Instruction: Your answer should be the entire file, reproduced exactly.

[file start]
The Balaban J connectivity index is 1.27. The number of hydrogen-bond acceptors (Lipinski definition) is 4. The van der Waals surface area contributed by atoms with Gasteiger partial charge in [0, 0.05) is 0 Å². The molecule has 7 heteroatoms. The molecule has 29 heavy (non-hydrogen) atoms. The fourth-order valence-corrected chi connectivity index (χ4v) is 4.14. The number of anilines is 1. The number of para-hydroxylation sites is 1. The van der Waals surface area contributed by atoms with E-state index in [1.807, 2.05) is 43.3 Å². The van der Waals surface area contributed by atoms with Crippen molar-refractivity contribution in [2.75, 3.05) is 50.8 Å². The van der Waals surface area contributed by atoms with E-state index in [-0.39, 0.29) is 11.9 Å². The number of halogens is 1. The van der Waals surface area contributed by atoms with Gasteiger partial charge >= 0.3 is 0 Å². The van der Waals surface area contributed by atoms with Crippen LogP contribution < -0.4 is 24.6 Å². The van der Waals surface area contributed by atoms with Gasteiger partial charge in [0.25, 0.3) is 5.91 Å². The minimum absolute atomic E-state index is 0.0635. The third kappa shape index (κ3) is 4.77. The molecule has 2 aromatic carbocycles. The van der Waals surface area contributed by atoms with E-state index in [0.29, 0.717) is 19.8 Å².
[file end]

The Balaban J connectivity index is 1.27. The number of hydrogen-bond acceptors (Lipinski definition) is 4. The van der Waals surface area contributed by atoms with Gasteiger partial charge in [0, 0.05) is 0 Å². The molecule has 7 heteroatoms. The molecule has 29 heavy (non-hydrogen) atoms. The fourth-order valence-corrected chi connectivity index (χ4v) is 4.14. The number of anilines is 1. The number of para-hydroxylation sites is 1. The van der Waals surface area contributed by atoms with E-state index in [1.807, 2.05) is 43.3 Å². The van der Waals surface area contributed by atoms with Crippen molar-refractivity contribution in [2.75, 3.05) is 50.8 Å². The van der Waals surface area contributed by atoms with E-state index in [-0.39, 0.29) is 11.9 Å². The number of halogens is 1. The van der Waals surface area contributed by atoms with Gasteiger partial charge >= 0.3 is 0 Å². The van der Waals surface area contributed by atoms with Crippen LogP contribution < -0.4 is 24.6 Å². The van der Waals surface area contributed by atoms with Gasteiger partial charge in [0.25, 0.3) is 5.91 Å². The minimum absolute atomic E-state index is 0.0635. The third kappa shape index (κ3) is 4.77. The molecule has 2 aromatic carbocycles. The van der Waals surface area contributed by atoms with E-state index in [0.29, 0.717) is 19.8 Å².